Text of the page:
In this unit, we will describe the way alloy materials are created and modeled in CHARGE
DEVICE supports simulation with alloy materials, which combine two or more base materials (either
unary or compound) to create a new alloy.
Physically, this is accomplished by depositing a material where a fraction of its constituent
atoms are substituted with those of another species.
An example is the alloy of silicon and germanium: replacing some of the Si atoms in the crystal
lattice with Ge atoms creating the alloy SiGe where x is the mole fraction of Ge.
Some of the most commonly used alloy materials already exist in the materials database but
you can create your own alloy materials as well.
In order to form an alloy, the first step is to pick two base materials that the alloy
is consist of.
The first material will assume a mole fraction of (1-x) and the second one, x.
To determine the properties of the alloy material, the properties and behavior of the base materials
are interpolated according to the formula shown here.
Here x is the mole fraction of species B, and “c” is the bowing parameter with the
same unit as the interpolated parameter.
The mole fraction x may vary as a function of position (as in a graded heterojunction).
The bowing parameter “c” can be used to specify quadratic behavior for the interpolation
For example, this is how the band gap energy of SiGe would be calculated.
Often the bowing parameter is zero, but may be modified in the alloy material property
The only exception is mobility which is interpolated by a reciprocal equation as shown here.
In this case, the term with bowing parameter will be ignored if the bowing parameter is
set to zero.
There are two interpolation methods available for creating an alloy from two specified base
Single valley and multi-valley.
In a single valley interpolation, the lowest valley from semiconductor A and the lowest
valley from semiconductor B are considered and by interpolating between the two, the
new valley for the alloy is calculated.
On the other hand, for a multi valley interpolation, all valleys from both semiconductors are considered.
For example, as shown here, we interpolate first between the two L valleys of semiconductor
A and B and then we interpolate between the two gamma valleys of semiconductor A and B
and then we take the lower valley of the two interpolation results.
This is a more accurate interpolation method.
If we choose to use the multi-valley method, we should have available data for all valleys
of both semiconductors in the material database.
Typically, multi-valley interpolation is the most physically realistic; however, single-valley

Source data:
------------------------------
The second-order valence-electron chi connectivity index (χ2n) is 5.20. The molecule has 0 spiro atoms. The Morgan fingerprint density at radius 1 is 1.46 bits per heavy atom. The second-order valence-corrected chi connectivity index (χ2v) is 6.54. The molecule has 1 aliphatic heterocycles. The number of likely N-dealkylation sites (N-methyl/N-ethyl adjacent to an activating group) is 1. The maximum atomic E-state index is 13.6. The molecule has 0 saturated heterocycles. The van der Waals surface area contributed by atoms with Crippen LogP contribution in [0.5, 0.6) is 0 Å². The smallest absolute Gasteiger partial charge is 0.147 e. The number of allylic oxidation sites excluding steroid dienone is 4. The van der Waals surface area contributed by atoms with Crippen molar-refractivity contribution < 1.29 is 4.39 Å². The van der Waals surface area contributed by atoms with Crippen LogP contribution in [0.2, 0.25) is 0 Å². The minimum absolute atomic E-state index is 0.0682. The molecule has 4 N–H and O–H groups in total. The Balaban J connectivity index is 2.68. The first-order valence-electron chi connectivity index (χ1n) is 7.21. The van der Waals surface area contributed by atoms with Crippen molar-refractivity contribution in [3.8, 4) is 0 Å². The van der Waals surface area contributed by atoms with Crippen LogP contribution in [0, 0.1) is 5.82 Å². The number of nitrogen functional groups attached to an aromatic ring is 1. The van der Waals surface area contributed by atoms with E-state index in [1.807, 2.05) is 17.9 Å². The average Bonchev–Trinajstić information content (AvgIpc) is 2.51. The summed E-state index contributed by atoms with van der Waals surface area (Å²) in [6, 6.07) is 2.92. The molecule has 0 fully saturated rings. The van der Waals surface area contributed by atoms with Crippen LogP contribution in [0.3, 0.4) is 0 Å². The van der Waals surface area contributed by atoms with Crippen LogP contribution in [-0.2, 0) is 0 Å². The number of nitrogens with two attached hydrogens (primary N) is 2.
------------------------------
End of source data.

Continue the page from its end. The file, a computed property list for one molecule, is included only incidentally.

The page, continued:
interpolation is useful for strained materials (e.g. SiGe) and materials where information
about the higher energy conduction band valleys is not available.
After choosing the base materials and interpolation method, the bowing parameter for all the properties
in electronic and recombination properties can be specified under their corresponding
It is important to remember that in these tabs, we are setting the bowing parameter
for the corresponding property in the same units as the property not the values of the
Each alloy can take four sets of bowing parameters (one for single-valley interpolation, and
one each for Ec valley gamma, L, or X when using multi-valley interpolation).
The alloy mole fraction (x) can be adjusted through the Material tab in the property editor
window of any geometric structure object.
Geometric objects will be covered in the “simulation objects” section of this course.
This feature is only available when a material of type alloy is selected for the object.
There are a variety of functions available for the x value.
The fixed option means that x will be a constant value between 0 and 1.
The LINEAR option can be used to make x variable as a function of position x or y or z.
In this case, user can specify the min and max fraction values for the min and max spatial
points and the fraction will be interpolated linearly in between.
The user can also enter a customized equation for the fraction that varies with respect
Some users might need to define ternary alloys which consist of three species.
The steps involved in creating a ternary alloy is similar to that of a binary alloy.
However, there is one key difference.
The base semiconductors for a ternary alloy are compound semiconductors.
The default material database in DEVICE contains models for many common compound semiconductors
used in ternary alloys.
For example, the GaAs and InAs material models can be used as base materials to create InGaAs.
The alloy mole fraction will be (InAs)x(GaAs)1-x, or equivalently InxGa1-xAs.
Quaternary alloys formed of four species can also be created in a similar manner by using
a compound semiconductor and a ternary alloy as base materials.
However, the material database allows only 'semiconductor' type materials to be used
as base materials for alloys.
This means that in order to create a quaternary alloy, we have to first create 'semiconductor'
material models for the constituent alloys and then use them as base materials to create
the desired quaternary alloy.
For an example of how to create quaternary alloys, please visit the related links below.